Written by Brian Selznick
Scholastic, 2011, 608 pp.
After the sudden death of his mother, Ben has to live with his well-intentioned, financially struggling aunt and uncle, sharing a room with his cousin, Robby, who delights in bullying him. Desperate to find out more about his father whom he has never known, Ben is drawn back one night to the cottage where he and his mother used to live and, in the middle of a lightening storm, finds a clue about his father that persuades him to run away to New York City. Fifty years earlier, Rose feels stifled by her life with her father in Hoboken, New Jersey, and is frantically trying to connect with her film star mother whose life she tenderly documents in a scrapbook.
Caldecott medal-winning author, Brian Selznick, intertwines two lives—Ben’s told in words and Rose’s in drawings. Both are searching for love and belonging. Both collect objects and facts that connect them to the world. Both are deaf, but have come to deafness in different ways. Readers certainly empathize with Ben’s and Rose’s struggles, but they also become acquainted with their obvious strengths. Selznick reveals that deafness itself can be an asset, for example, by having Ben use his deaf ear to tune out his cousin’s annoying CB radio. In the field of Disability Studies, Swain and French (2000) have contrasted the medical model of disability (as an abnormality to be cured, a personal tragedy, a charity case, etc.) with the affirmation model where disability has a positive identity for the individual or the group. Ben and Rose clearly represent the affirmation point-of-view.
Although more than 600 pages long, over 460 pages convey the story through illustrations that engage younger and older readers alike and support individuals who experience reading difficulties. With compassionate prose and spellbinding graphite drawings that transport us from Gunflint Lake, Minnesota, in 1977, to Hoboken, New Jersey, in 1927, we are swept up in a mesmerizing journey through movie theaters, book stores, the American Museum of Natural History and the Queens Museum of Art in New York City. Selznick is masterful at varying the tempo of the narrative. At times, we share Ben and Rose’s panic as they search for family members; at other moments we pause to absorb the intricate details of the “Cabinets of Wonders” and the “Panorama.” When Ben starts to use fingerspelling toward the end of the storyline, the reader must slow down to work out what he is saying, and to fully appreciate his new self-empowerment.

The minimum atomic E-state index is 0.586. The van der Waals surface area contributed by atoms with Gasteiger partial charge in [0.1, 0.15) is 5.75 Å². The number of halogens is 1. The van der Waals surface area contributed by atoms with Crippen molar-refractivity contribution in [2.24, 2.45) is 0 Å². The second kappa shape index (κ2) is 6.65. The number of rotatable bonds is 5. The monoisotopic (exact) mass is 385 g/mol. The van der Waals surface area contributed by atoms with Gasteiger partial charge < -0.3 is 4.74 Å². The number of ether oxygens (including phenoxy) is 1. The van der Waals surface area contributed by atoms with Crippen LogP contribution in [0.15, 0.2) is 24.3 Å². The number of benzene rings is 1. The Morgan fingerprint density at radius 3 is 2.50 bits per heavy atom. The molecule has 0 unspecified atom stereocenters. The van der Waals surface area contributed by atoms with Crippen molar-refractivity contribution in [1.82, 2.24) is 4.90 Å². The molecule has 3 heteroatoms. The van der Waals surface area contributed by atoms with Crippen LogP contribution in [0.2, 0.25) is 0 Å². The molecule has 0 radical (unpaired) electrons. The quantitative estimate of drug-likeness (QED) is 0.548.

In the Acknowledgements, readers learn that Selznick, whose brother was born deaf in one ear like Ben, carefully researched Deaf culture as well as the transition from silent films—where deaf and hearing audiences could enjoy the world of cinema together—to the “talkies” that, by their very nature, excluded deaf film goers. Selznick’s story shatters the monolithic term “the deaf” by including two very different portrayals of deafness where the individuals use a variety of means to communicate, including ASL, fingerspelling, writing, lip-reading as well as some speech. The author’s attention to detail and socio-historical accuracy, ground this fantastic story in reality. A discussion and exploration guide for educators is available.
Scholastic provides Intriguing essays by scholars on Deaf culture, silent to sound film, the American Museum of Natural History, etc., as well as an interactive game to learn how to fingerspell.
Educators should acquaint themselves with the history and diversities within Deaf culture in the United States and also with the disturbing ignorance and prejudice towards deafness within the hearing world. The documentary, Through Deaf Eyes (Diane Garey and Lawrence Hott, 2007), and Myron Uhlberg’s memoir about growing up as the hearing son of deaf parents, Hands of My Father (2009), influenced Selznick’s writing and are thought-provoking resources for educators. To extend understanding about deaf experiences with young readers using exquisite storytelling and illustration, Wonderstruck can be paired with Andrea Stenn Stryer’s Kami and the Yaks (2007) and Myron Uhlberg’s The Printer (2003) and Dad, Jackie, and Me (2006). For readers in the secondary grades, Anthony John’s Five Flavors of Dumb (2010) challenges assumptions about deafness and disability in a sassy and sensitive way. Educators will undoubtedly want to heighten appreciation for Selznick’s craft as an author illustrator by connecting readers to his other major works. The Invention of Hugo Cabret (2007) shares common themes with Wonderstruck—films, orphans, survival and self-discovery— and are both complemented by fine graphite drawings. In both novels Selznick provides a refreshingly affirmative understanding of disability experiences.
Swain, J., & Frenchm S. (2000). Towards an Affirmation Model of Disability. Disability and Society, Vol 15.4, pp. 569–82.
Chloë Hughes, Western Oregon University, Monmouth, OR
WOW Review, Volume V, Issue 4 by World of Words is licensed under a Creative Commons Attribution-NonCommercial-ShareAlike 4.0 International License. Based on work at https://wowlit.org/on-line-publications/review/v-4/